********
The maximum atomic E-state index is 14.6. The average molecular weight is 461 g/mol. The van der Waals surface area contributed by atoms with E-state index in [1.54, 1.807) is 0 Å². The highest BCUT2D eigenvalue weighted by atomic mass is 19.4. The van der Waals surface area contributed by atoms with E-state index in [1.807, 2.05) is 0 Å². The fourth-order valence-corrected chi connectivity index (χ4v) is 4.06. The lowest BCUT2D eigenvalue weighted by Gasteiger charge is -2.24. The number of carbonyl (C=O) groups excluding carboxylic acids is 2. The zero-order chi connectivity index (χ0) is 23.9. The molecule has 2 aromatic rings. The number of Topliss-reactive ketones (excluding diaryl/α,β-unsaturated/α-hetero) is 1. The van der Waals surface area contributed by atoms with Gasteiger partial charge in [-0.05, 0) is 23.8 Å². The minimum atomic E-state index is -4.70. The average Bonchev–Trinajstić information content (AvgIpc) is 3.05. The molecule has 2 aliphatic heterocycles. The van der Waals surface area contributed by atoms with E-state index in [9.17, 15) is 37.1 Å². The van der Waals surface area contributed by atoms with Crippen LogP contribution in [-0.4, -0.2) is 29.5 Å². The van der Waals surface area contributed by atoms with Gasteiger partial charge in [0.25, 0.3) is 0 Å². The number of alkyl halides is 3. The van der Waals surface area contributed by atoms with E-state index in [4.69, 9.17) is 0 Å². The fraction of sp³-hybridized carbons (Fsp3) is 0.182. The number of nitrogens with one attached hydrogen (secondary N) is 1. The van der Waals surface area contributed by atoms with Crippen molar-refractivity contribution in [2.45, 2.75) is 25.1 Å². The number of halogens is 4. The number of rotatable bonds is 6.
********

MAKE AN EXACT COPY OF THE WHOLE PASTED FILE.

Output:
The maximum atomic E-state index is 14.6. The average molecular weight is 461 g/mol. The van der Waals surface area contributed by atoms with E-state index in [1.54, 1.807) is 0 Å². The highest BCUT2D eigenvalue weighted by atomic mass is 19.4. The van der Waals surface area contributed by atoms with E-state index in [1.807, 2.05) is 0 Å². The fourth-order valence-corrected chi connectivity index (χ4v) is 4.06. The lowest BCUT2D eigenvalue weighted by Gasteiger charge is -2.24. The number of carbonyl (C=O) groups excluding carboxylic acids is 2. The zero-order chi connectivity index (χ0) is 23.9. The molecule has 2 aromatic rings. The number of Topliss-reactive ketones (excluding diaryl/α,β-unsaturated/α-hetero) is 1. The van der Waals surface area contributed by atoms with Gasteiger partial charge in [-0.05, 0) is 23.8 Å². The minimum atomic E-state index is -4.70. The average Bonchev–Trinajstić information content (AvgIpc) is 3.05. The molecule has 2 aliphatic heterocycles. The van der Waals surface area contributed by atoms with E-state index in [9.17, 15) is 37.1 Å². The van der Waals surface area contributed by atoms with Crippen LogP contribution in [-0.4, -0.2) is 29.5 Å². The van der Waals surface area contributed by atoms with Gasteiger partial charge in [0.25, 0.3) is 0 Å². The number of alkyl halides is 3. The van der Waals surface area contributed by atoms with E-state index in [4.69, 9.17) is 0 Å². The fraction of sp³-hybridized carbons (Fsp3) is 0.182. The number of nitrogens with one attached hydrogen (secondary N) is 1. The van der Waals surface area contributed by atoms with Crippen molar-refractivity contribution in [2.45, 2.75) is 25.1 Å². The number of halogens is 4. The number of rotatable bonds is 6.